An architect who graduated from MIT in 1952, John R. Myer was awarded a Fullbright scholarship to study in Italy. While there he worked with Gino Valle at Studio Valle in Udine. Valle is widely recognized for his public buildings and the flap display Cifra 3 clock, considered a masterpiece of industrial design. Returning to the US, Myer taught at MIT, becoming head of the architecture department in the 1980’s, meanwhile continuing to practice and focusing on public buildings like the Massachusetts State Archive Building in his private practice.
You and Kevin A. Lynch are responsible for an entire urban trend as a result of the success of the 1961 Downtown Waterfront Faneuil Hall Renewal Plan sponsored by the Boston Redevelopment Authority–a proposal to renew the run-down waterfront district by reconnecting the port to the city, building a residential base and developing a tourist/shopping hub that incorporated historic buildings around Faneuil Hall. Prior to your plan, as a result of losing manufacturing jobs the waterfront was disintegrating. Had you worked with Kevin Lynch prior to being engaged as architect for the Boston waterfront?
“My contact with Kevin Lynch began while I was a student and became important when we both left for Italy [Myer had a Fulbright grant] in the summer of 1952. We lived near each other in Fiesole overlooking Florence. I was there to study Italian Squares and Kevin was searching for a way to describe the whole ‘city by studying the mental image of that city……..concentrating on one particular visual quality: The apparent clarity or “legibility” of the cityscape.’ We and another couple went out into Florence to report back to Kevin where we felt oriented and why. in 1954 we returned to Boston and then in 1958 Anderson and Fred Adams hired Kevin and myself to make a a plan for Scollay Square and the surrounding area which would be called the Boston Government Center.”
I understand the Boston Government Center was a difficult experience. Could you describe what happened?
“The original master plan for Boston Government Center had significance [much of the design was based on Myer and Lynch’s study of public spaces in Florence and the architecture
designed for the Center reflected the forms of nearby Central Business District’s skyscrapers]. Sadly a struggle occurred when Ed Logue became the director of the new Boston Redevelopment Authority. Logue introduced I.M. Pei into the process, who did not agree with the original design of the Center created by me, Kevin Lynch, Lawrence Anderson and Fred Adams. Logue insisted I.M. Pei contribute to the work that we had all but completed, and ultimately, much of our design was jettisoned, creating a vast uncontained space that continues to be problematic because it does not have a sense of containment or intimacy. As a result of our research in Italy, we understood the importance of these qualities in public spaces, concepts which Pei rejected.”
Working with Lynch, you two transformed the entire paradigm of urban planning. What was the allure of urban design for you as an architect?
“It was wonderful to design something of this scale and particularly with an open minded and friendly collaborator such as Kevin Lynch. He was focused on giving form to our city and knew the elements that would contribute to it. We worked well together and complimented each other. Our goal with the plan were: Open the city to the sea by creating a viable waterfront that preserved the architectural jewels and enhanced the city’s economy.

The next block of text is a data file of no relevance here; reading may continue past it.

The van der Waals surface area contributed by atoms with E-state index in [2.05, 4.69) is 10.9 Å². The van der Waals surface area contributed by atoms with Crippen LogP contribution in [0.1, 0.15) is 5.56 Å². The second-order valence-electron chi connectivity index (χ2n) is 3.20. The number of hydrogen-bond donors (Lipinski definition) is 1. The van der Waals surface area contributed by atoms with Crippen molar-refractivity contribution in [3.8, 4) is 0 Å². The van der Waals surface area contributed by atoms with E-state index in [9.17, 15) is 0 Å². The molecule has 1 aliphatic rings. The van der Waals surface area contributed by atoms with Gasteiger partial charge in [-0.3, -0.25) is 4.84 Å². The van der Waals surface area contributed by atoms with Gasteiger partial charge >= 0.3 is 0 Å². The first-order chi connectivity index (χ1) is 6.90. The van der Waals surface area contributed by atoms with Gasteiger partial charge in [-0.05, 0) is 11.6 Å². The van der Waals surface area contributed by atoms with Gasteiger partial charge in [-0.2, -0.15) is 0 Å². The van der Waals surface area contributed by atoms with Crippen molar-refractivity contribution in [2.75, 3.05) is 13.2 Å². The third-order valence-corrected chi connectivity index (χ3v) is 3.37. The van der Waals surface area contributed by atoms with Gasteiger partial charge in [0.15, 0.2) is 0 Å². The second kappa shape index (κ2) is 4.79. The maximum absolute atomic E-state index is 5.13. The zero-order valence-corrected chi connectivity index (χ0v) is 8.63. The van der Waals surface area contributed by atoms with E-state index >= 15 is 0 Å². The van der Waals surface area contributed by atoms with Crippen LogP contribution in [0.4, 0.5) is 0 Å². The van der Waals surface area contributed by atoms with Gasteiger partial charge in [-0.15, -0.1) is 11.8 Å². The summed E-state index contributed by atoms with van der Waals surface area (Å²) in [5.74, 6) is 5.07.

“Kevin was focused on what makes a city a clear, livable and beautiful place. We did the design for the Government Center just at the time his book, The Image of the City was published, It was exciting to get a chance to do this urban planning – urban designing in collaboration with Kevin being cognizant of the points he made in his fine book”
“The 60s and the 70s were an exciting time at MIT. What stood out for me was the presence of Gyorgy Kepes, an artist, Kevin Lynch, urban designer, and Lawrence Anderson, architect. They came to MIT through William Wurster who became Dean of Architecture in 1944. [Wurster incidentally was the subject of harassment by the Tenney Committee investigating UnAmerican activities.] They were less in the Bauhaus tradition and more in the American tradition of architecture in the landscape. Anderson became Head of Architecture in 1947 and became its Dean from 1965 until 1972. Kevin Lynch began his teaching career in 1948. During the 1950‘s I worked on several projects with him. I began teaching at MIT in 1958 and had close contact with him professionally and socially.
“The 60s and the 70s were an exciting time at MIT. What stood out for me was the presence of Gyorgy Kepes, an artist, Kevin Lynch, urban designer, and Lawrence Anderson, architect.
“[Unlike the Boston Government Center ] the 1964 Boston Waterfront Plan, however, was highly successful. What was once a decaying and abandoned area, little used and without definition, became an attractive clear area, connecting the city to the downtown waterfront and the Harbor, representing Boston’s connection to shipping and the sea. It gave clarity to the edge of the city and became an important destination site for the city’s population and visitors. The business community made use of its amenities and residents moved to the area, so its renovation was an economic boon to the whole city.
Urban planner Christopher Kiley has described your Downtown Waterfront – Faneuil Hall Renewal Plan, “The Downtown Waterfront Faneuil Hall Renewal Plan utilized two models: Le Corbusier’s innovative (and non- contextual) Modern City model manifested throughout the areas of new development, but it was tempered with Lynch and Myer’s very innovative (yet contextual) model of an American city that celebrates its past by acknowledging and preserving important and significant buildings.” Did you have any idea of the juggernaut this concept would become?
“Actually, we were just doing work we believed in, we had no idea that this waterfront project would instigate a new direction in urban design.”
The use of cinematography to study the city, especially the spatial relation to a moving landscape was first introduced in 1964 by Donald Appleyard, Kevin Lynch and your book, The View from the Road, published by M.I.T. Press in 1964. This book, which by the way ,is now so rare copies range from $1100.00 to $750.00 contributed to this new urban philosophy. How did this correspond with your personal ethics and interests?
“I’ve always been interested in public spaces so The View from the Road demonstrated how the techniques we used to study Florence and elsewhere could be applied to illustrate why and how we feel oriented along our roads and pathways. This was a vital understanding of the urban fabric and affected all my design work.”